In this week’s A to Z of Allied Health we present audiologists. Many of us will recognise audiologists as healthcare professionals who work with people who have hearing loss and other hearing problems. What many people may not know, however, is that they also work with individuals who have balance disorders. Audiologists work with people of all ages: from young babies through to older adults. They aim to improve their patients’ quality of life by maintaining and improving their ability to hear, process, and understand sounds. Audiologists help in the diagnosis of balance disorders, which is helpful for developing a symptom management and rehabilitation plan.
What does an audiologist do?
Using a range of tools and technologies (e.g., behavioural audiometry, electrophysiological methods, caloric testing) audiologists perform hearing, auditory function, balance, auditory processing, and neural function assessments. They provide education, counselling, and rehabilitation support.
Audiologists have a good working knowledge of a range of hearing protection products (e.g., noise, swimming or sleeping plugs) and newer technologies to improve their patients’ listening and hearing experience. They prescribe and fit hearing aids, and other devices such as FM systems, bone conduction aids, and TV listening devices. They work collaboratively within a multidisciplinary team to support the management of individuals with implantable hearing devices, cochlear implants, and other devices.
Audiologists can have a hands-on role in ear wax removal and management, and rehabilitation for tinnitus (ringing in the ears), communication, and balance disorders.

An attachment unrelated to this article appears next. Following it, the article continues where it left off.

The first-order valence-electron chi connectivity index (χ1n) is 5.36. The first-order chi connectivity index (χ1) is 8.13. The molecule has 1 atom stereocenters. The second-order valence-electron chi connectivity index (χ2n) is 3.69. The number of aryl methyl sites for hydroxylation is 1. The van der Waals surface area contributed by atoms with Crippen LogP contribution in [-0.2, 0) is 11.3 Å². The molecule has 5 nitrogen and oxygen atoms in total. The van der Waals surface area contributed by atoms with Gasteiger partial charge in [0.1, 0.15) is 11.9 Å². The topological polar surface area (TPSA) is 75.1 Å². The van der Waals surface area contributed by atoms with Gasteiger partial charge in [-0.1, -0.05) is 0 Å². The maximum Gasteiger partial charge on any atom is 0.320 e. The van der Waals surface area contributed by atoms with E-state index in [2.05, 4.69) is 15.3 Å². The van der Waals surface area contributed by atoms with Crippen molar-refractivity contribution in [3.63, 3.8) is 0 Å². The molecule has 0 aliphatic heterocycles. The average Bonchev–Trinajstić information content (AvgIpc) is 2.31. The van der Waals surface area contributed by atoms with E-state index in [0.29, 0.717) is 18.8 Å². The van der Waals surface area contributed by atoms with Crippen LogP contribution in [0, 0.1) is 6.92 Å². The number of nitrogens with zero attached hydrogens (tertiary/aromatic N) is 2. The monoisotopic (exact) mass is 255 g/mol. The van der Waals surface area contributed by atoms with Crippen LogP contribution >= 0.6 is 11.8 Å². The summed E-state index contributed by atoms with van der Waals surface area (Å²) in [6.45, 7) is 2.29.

Where do audiologists work?
Audiologists work in numerous countries including Australia, the USA, Canada, the UK, and New Zealand. Audiologists typically work in healthcare settings including hospitals, rehabilitation facilities, and in community-based private practice, including hearing aid franchises, and VAs. They can also work in educational settings, including early learning centres, schools, and universities. Very few audiologists are directly employed by residential aged care settings or skilled nursing facilities.
What are the professional education and regulatory frameworks for audiologists?
In Australia, aspiring audiologists must complete a recognised Masters level degree in a clinical audiology education program, comprising a minimum of five years of study. Similarly, in Canada, a Masters program in audiology is the minimum requirement for audiologists, along with 350 hours of supervised clinical practice.
Prospective audiology students in the USA must first complete a bachelor’s degree with an audiology-related major (e.g., communication disorders), before they are eligible to pursue a three- or four-year audiology degree (Au.D.) or a Ph.D. degree. In the UK, there are several pathways to becoming an audiologist. Training can be provided through a National Health Service (NHS) program where students complete a Bachelor of Science degree and then an Audiology Diploma. Alternatively, aspiring audiologists in the UK can enrol in a Bachelor of Science degree and then specialise in an audiology-related specialist subject.
To be eligible for membership with the New Zealand Audiological Society, prospective audiologists must complete a two-year long Master of Audiology degree, be awarded a Certificate of Clinical Competence, and then undertake a further one-year of supervised practice.
Audiology is a self-regulated profession in Australia, the USA, Canada, the UK, and New Zealand.
Workforce considerations for audiologists
There is a strong association between ageing and hearing loss. In light of global demographic trends toward ageing, and increasing rates of chronic and complex health conditions, we are seeing consistent and increasing demand for audiology services. Despite this trend, recruiting and retaining audiologists is a key challenge for the profession.
Find out more about audiologists
Here are some links to websites and resources for and about Audiologists: